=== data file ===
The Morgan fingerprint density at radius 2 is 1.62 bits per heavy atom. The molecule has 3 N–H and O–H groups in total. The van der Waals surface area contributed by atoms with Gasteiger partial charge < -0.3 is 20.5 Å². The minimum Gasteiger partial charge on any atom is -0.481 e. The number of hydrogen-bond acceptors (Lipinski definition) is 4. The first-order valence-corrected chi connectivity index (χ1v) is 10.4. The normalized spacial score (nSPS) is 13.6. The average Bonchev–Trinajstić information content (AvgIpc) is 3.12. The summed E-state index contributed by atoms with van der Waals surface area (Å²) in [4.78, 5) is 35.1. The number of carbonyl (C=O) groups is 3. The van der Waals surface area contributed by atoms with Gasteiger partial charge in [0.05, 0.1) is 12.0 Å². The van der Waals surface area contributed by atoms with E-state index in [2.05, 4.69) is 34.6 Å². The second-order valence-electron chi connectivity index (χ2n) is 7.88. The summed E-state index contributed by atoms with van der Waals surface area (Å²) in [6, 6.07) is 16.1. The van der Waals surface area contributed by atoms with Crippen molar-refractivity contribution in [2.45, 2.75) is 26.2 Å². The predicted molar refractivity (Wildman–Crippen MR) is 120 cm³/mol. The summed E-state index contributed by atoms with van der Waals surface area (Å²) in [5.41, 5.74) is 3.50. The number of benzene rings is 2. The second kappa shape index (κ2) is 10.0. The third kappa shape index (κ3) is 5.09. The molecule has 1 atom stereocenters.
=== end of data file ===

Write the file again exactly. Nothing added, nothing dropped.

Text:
The Morgan fingerprint density at radius 2 is 1.62 bits per heavy atom. The molecule has 3 N–H and O–H groups in total. The van der Waals surface area contributed by atoms with Gasteiger partial charge < -0.3 is 20.5 Å². The minimum Gasteiger partial charge on any atom is -0.481 e. The number of hydrogen-bond acceptors (Lipinski definition) is 4. The first-order valence-corrected chi connectivity index (χ1v) is 10.4. The normalized spacial score (nSPS) is 13.6. The average Bonchev–Trinajstić information content (AvgIpc) is 3.12. The summed E-state index contributed by atoms with van der Waals surface area (Å²) in [4.78, 5) is 35.1. The number of carbonyl (C=O) groups is 3. The van der Waals surface area contributed by atoms with Gasteiger partial charge in [0.05, 0.1) is 12.0 Å². The van der Waals surface area contributed by atoms with E-state index in [2.05, 4.69) is 34.6 Å². The second-order valence-electron chi connectivity index (χ2n) is 7.88. The summed E-state index contributed by atoms with van der Waals surface area (Å²) in [6, 6.07) is 16.1. The van der Waals surface area contributed by atoms with Crippen molar-refractivity contribution in [2.45, 2.75) is 26.2 Å². The predicted molar refractivity (Wildman–Crippen MR) is 120 cm³/mol. The summed E-state index contributed by atoms with van der Waals surface area (Å²) in [5.41, 5.74) is 3.50. The number of benzene rings is 2. The second kappa shape index (κ2) is 10.0. The third kappa shape index (κ3) is 5.09. The molecule has 1 atom stereocenters.